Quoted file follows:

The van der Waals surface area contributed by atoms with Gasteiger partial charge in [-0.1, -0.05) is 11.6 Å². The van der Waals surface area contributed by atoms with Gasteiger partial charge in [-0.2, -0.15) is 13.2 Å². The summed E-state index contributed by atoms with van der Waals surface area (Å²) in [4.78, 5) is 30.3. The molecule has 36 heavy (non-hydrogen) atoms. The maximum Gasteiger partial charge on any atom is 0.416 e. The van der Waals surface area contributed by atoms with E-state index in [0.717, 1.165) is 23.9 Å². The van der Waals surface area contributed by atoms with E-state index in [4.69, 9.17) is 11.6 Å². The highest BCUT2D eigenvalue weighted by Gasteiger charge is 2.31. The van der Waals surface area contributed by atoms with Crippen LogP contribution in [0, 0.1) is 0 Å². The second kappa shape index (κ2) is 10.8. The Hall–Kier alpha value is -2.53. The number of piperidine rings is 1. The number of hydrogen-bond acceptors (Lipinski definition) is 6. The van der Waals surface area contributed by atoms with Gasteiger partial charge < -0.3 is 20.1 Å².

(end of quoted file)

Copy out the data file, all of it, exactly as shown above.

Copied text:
The van der Waals surface area contributed by atoms with Gasteiger partial charge in [-0.1, -0.05) is 11.6 Å². The van der Waals surface area contributed by atoms with Gasteiger partial charge in [-0.2, -0.15) is 13.2 Å². The summed E-state index contributed by atoms with van der Waals surface area (Å²) in [4.78, 5) is 30.3. The molecule has 36 heavy (non-hydrogen) atoms. The maximum Gasteiger partial charge on any atom is 0.416 e. The van der Waals surface area contributed by atoms with E-state index in [0.717, 1.165) is 23.9 Å². The van der Waals surface area contributed by atoms with E-state index in [4.69, 9.17) is 11.6 Å². The highest BCUT2D eigenvalue weighted by Gasteiger charge is 2.31. The van der Waals surface area contributed by atoms with Crippen LogP contribution in [0, 0.1) is 0 Å². The second kappa shape index (κ2) is 10.8. The Hall–Kier alpha value is -2.53. The number of piperidine rings is 1. The number of hydrogen-bond acceptors (Lipinski definition) is 6. The van der Waals surface area contributed by atoms with Gasteiger partial charge < -0.3 is 20.1 Å².